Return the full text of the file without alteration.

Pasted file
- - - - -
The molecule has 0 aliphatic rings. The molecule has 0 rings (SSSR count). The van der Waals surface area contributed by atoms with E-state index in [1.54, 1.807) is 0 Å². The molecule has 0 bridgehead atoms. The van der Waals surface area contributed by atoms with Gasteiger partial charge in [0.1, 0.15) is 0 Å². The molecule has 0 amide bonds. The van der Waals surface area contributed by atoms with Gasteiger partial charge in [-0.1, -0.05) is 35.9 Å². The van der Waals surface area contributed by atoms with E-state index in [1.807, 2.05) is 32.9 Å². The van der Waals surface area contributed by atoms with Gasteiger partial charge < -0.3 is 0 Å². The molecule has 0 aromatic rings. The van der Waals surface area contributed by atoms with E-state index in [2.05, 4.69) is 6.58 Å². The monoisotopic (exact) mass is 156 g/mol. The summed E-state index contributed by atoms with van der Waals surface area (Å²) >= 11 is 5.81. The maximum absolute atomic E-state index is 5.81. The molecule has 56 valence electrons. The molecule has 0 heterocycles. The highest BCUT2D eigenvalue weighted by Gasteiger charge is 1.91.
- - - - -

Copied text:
The molecule has 0 aliphatic rings. The molecule has 0 rings (SSSR count). The van der Waals surface area contributed by atoms with E-state index in [1.54, 1.807) is 0 Å². The molecule has 0 bridgehead atoms. The van der Waals surface area contributed by atoms with Gasteiger partial charge in [0.1, 0.15) is 0 Å². The molecule has 0 amide bonds. The van der Waals surface area contributed by atoms with Gasteiger partial charge in [-0.1, -0.05) is 35.9 Å². The van der Waals surface area contributed by atoms with E-state index in [1.807, 2.05) is 32.9 Å². The van der Waals surface area contributed by atoms with Gasteiger partial charge < -0.3 is 0 Å². The molecule has 0 aromatic rings. The van der Waals surface area contributed by atoms with E-state index in [2.05, 4.69) is 6.58 Å². The monoisotopic (exact) mass is 156 g/mol. The summed E-state index contributed by atoms with van der Waals surface area (Å²) >= 11 is 5.81. The maximum absolute atomic E-state index is 5.81. The molecule has 56 valence electrons. The molecule has 0 heterocycles. The highest BCUT2D eigenvalue weighted by Gasteiger charge is 1.91.